Amherst teen laments area’s lack of jobs
To the editor:
All over the news channels and magazines, we hear about the country and its job crisis. But one thing no one, not even in D.C., seems to have noticed is that kids between the ages of 15 and 17 who would work for the minimum wage, normally as a busser at a restaurant or at a clothing store, are being replaced by college graduates and are unemployed because of it.
As a teen myself, I’ve applied to more jobs than I can count, and none with success. Normally, that would be everyone’s situation, but the thing I’ve noticed is that employers are increasing their age limit to 18, simply because they can.
Jobs used to be the way teens whose parents weren’t well enough off to pay for everything afforded a vehicle, earned spending money and paid for dates.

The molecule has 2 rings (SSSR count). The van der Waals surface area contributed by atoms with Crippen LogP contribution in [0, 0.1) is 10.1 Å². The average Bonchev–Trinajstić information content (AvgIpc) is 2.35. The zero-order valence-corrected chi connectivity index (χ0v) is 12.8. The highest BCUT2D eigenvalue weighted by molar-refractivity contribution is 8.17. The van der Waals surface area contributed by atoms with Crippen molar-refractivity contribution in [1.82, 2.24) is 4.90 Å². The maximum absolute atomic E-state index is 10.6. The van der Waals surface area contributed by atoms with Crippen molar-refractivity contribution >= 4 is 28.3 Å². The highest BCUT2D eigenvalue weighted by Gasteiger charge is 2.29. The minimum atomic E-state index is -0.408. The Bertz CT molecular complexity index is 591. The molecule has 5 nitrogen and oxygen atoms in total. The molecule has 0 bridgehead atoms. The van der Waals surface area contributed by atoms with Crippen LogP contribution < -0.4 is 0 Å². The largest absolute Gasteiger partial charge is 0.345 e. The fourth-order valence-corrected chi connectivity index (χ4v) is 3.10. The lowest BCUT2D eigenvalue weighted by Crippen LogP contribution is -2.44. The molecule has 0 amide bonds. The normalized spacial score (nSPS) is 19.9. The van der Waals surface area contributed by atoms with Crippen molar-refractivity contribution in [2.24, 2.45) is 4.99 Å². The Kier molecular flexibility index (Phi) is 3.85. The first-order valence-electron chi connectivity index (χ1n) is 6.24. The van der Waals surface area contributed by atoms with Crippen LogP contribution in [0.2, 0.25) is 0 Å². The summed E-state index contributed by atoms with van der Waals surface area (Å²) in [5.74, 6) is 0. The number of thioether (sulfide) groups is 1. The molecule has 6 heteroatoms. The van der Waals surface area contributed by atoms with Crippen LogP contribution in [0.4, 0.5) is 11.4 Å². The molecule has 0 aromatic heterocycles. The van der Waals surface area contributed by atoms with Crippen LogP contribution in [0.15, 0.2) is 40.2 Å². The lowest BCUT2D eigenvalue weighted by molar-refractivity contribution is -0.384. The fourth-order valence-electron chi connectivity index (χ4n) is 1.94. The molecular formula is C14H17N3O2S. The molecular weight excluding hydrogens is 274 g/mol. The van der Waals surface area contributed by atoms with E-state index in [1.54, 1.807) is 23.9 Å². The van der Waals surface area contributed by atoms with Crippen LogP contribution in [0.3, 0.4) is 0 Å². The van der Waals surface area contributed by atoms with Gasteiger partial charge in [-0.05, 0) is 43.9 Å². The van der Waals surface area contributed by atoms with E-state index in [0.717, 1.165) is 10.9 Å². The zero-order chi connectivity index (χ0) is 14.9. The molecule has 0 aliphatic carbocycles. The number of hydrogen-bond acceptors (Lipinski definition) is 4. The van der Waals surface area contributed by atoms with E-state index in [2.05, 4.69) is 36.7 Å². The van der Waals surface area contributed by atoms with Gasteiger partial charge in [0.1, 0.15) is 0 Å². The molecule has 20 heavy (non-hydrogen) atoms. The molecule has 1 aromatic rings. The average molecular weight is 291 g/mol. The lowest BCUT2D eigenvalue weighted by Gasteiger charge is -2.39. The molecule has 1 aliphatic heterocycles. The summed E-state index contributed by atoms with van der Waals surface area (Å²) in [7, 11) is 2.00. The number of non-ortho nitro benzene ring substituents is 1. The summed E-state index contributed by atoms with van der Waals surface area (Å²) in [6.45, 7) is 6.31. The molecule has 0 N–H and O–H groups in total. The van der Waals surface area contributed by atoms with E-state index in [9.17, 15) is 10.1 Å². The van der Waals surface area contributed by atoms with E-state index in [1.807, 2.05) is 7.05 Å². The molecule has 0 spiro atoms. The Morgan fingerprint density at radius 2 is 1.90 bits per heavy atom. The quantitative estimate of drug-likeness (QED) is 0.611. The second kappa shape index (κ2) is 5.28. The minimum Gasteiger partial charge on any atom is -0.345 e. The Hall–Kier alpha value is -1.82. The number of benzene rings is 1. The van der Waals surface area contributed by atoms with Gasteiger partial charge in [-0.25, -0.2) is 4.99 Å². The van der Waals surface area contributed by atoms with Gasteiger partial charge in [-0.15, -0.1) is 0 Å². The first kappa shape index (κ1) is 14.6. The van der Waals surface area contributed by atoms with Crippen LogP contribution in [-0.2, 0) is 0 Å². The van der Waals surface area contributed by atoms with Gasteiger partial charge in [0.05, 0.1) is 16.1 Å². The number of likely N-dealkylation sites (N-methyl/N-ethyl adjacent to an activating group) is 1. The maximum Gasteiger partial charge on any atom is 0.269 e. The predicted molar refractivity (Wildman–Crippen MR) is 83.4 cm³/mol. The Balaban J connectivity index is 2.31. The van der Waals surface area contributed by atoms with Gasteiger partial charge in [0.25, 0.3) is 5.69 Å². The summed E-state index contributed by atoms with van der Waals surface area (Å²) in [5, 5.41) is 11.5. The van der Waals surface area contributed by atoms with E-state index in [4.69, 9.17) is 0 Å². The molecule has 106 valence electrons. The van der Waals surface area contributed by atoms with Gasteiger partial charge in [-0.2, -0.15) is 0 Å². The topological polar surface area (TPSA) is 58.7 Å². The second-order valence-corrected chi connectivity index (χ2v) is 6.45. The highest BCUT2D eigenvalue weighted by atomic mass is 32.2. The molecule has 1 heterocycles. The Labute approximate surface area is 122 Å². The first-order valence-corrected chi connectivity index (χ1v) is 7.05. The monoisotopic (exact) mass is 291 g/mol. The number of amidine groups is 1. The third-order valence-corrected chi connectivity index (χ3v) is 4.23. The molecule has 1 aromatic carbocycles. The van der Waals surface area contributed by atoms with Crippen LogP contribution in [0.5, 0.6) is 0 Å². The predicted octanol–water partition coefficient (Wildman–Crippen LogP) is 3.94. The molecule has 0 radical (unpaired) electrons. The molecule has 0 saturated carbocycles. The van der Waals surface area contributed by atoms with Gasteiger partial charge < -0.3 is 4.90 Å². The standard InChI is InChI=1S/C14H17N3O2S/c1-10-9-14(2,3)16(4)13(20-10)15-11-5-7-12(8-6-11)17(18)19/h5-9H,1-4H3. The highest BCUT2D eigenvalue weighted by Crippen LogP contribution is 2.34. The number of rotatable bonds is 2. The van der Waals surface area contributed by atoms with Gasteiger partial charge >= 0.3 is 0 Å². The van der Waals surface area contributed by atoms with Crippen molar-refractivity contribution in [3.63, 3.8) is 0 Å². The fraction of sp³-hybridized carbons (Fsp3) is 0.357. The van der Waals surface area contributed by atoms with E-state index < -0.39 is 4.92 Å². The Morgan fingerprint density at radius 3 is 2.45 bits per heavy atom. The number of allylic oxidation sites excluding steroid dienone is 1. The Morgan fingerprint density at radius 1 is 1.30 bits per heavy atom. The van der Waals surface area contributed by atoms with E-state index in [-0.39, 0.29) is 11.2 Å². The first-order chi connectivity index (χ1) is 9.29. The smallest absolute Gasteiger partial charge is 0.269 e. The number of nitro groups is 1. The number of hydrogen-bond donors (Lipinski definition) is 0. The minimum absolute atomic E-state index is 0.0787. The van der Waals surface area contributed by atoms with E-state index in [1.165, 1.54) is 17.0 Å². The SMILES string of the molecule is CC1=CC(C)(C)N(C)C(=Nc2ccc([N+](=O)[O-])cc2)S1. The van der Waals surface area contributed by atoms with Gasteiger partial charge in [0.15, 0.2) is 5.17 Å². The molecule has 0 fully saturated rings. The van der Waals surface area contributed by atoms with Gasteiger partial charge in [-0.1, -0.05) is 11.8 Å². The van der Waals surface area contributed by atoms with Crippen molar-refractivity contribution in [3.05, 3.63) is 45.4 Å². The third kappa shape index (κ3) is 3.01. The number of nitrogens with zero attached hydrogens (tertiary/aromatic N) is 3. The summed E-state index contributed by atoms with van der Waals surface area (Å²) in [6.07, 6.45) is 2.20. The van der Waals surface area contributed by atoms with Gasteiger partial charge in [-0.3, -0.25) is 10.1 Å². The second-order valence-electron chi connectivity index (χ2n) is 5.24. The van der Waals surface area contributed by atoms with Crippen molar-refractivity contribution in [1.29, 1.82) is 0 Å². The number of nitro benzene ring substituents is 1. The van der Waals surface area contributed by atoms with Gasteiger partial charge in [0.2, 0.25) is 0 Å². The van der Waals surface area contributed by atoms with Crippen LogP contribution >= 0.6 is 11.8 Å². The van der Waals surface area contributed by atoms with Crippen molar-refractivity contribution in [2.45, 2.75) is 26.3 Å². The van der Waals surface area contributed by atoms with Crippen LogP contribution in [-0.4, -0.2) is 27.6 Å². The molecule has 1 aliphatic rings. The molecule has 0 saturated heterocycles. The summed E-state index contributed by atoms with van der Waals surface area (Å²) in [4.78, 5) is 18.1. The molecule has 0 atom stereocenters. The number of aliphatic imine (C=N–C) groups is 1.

Not only that, but it provided us with a good work ethic before entering college, giving us a good foundation for when we begin a career.
They say that we are the future of America, so if we don’t have a good start in work, how can we deal with the debt that our fathers and our fathers’ fathers have left us?
Marc (Tripp) Whitman